Update July 11, 2018: Amended Marine Mammal Regulations posted at http://gazette.gc.ca/rp-pr/p2/2018/2018-07-11/html/sor-dors126-eng.html. FINALLY, FINALLY they include the following:
- Disturbance is defined.
“ Disturb includes to approach the marine mammal to, or to attempt to:
(a) feed it;
(b) swim with it or interact with it;
(c) move it or entice or cause it to move from the immediate vicinity in which it is found . . .
(e) trap it or its group between a vessel and the shore or between a vessel and one or more other vessels . . .”
- In addition to a minimum approach distance of 200m for all Killer Whales in BC and the Pacific Ocean, there is a 100m general distance for all marine mammals. However, the distance must be 200m if a whale, dolphin or porpoise is resting or with its calf.
- Mandatory reporting of collisions and accidental contact between marine mammals and vessels or fishing gear.
Original post form May 2017:
You’ve seen it haven’t you, the video of the little girl getting pulled into the water by a sea lion habituated to people feeding him?
And . . . you’re likely baffled and outraged that there has been no penalization for those humans misguided enough to cause this habituation?
Please then, while there is so much public attention on this “incident” and the limits of the current Canadian Marine Mammal Regulations, let’s make it count.
Let’s ensure that the amendments that would much improve these regulations are FINALLY passed into law. It will take less than 5 minutes of your time to help, I promise. But I need to provide a bit of background to maximize our chances of succeeding. If you are already aware of the limitations, click here to go directly to “This Is How We Create Change”.
Currently, the Marine Mammal Regulations under the Fisheries Act (Section 7) state “No person shall disturb a marine mammal . . .” but there is no definition of disturbance. Thereby, there are significant limitations to prosecuting people whose behaviour puts marine mammals at risk e.g. an expert witness is needed to testify that a marine mammal was indeed “disturbed”.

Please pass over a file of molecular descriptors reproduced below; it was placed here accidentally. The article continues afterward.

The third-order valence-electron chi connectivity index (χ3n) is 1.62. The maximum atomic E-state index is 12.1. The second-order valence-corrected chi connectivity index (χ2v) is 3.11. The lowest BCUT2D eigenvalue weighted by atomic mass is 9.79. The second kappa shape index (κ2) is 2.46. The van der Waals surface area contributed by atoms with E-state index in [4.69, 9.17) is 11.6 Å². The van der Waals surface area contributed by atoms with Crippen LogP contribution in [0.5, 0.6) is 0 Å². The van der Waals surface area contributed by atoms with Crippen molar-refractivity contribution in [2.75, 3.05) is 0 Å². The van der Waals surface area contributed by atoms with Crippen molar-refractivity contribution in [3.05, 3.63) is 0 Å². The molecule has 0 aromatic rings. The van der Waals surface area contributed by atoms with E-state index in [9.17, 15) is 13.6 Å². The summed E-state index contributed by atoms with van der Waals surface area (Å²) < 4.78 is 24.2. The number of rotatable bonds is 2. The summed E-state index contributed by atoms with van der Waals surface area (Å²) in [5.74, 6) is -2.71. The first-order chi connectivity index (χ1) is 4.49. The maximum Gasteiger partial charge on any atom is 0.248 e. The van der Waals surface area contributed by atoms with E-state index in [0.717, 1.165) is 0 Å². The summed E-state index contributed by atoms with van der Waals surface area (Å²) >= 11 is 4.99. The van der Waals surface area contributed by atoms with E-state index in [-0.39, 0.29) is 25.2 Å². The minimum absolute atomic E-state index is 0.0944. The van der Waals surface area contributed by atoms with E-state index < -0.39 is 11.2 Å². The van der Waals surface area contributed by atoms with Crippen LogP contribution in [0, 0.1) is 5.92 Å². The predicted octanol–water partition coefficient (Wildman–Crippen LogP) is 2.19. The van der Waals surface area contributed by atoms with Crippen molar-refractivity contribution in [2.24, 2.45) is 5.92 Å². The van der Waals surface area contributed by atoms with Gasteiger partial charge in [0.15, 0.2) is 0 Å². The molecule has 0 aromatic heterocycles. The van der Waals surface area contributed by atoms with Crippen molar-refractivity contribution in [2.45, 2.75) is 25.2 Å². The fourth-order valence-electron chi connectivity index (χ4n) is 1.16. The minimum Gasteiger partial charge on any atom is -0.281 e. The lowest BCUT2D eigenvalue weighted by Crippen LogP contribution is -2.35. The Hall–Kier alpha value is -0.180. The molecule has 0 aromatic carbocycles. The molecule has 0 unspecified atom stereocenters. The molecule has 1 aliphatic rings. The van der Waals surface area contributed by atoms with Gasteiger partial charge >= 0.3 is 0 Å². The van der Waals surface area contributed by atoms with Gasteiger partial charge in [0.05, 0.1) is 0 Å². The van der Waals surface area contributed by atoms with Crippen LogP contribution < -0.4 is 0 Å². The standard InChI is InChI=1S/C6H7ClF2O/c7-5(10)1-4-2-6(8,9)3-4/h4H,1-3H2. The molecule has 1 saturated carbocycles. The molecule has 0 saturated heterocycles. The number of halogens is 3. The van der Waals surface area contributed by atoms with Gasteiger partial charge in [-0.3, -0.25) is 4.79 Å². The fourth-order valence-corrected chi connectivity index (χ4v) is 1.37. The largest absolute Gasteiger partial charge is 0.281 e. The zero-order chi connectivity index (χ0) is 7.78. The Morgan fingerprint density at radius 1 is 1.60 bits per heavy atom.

Vessel under power and almost on top of a member of the A30 matriline of Northern Residents (Threatened population). Photo: ©Jackie Hildering.
The solution has been available since 2004 but has yet to be entered into law by the Federal Government. That’s right, 13 years ago, the “Regulations Amending the Marine Mammal Regulations” were drafted. I was part of the process. They have twice gone through a public review process and still . . . no action.
They are incredibly solid and will allow for better prevention, enforcement and understanding of threats to Canada’s marine mammals because they:
- Define “disturbance” as “approaching the marine mammal to (a) feed it; (b) swim with it or otherwise interact with it; (c) move it or entice or cause it to move from the immediate vicinity in which it is found; or (d) tag or mark it.”
- Specify minimum approach distances to marine mammals for boats and aircraft e.g. that boats must stay at minimum of 100m away.
- Require reporting to DFO of any accidental contact with a marine mammal (e.g. entanglement or collision).
These regulations would of course also reduce risk to humans e.g. the girl being pulled into the water by a habituated sea lion and injury to boaters as a result of colliding with a whale.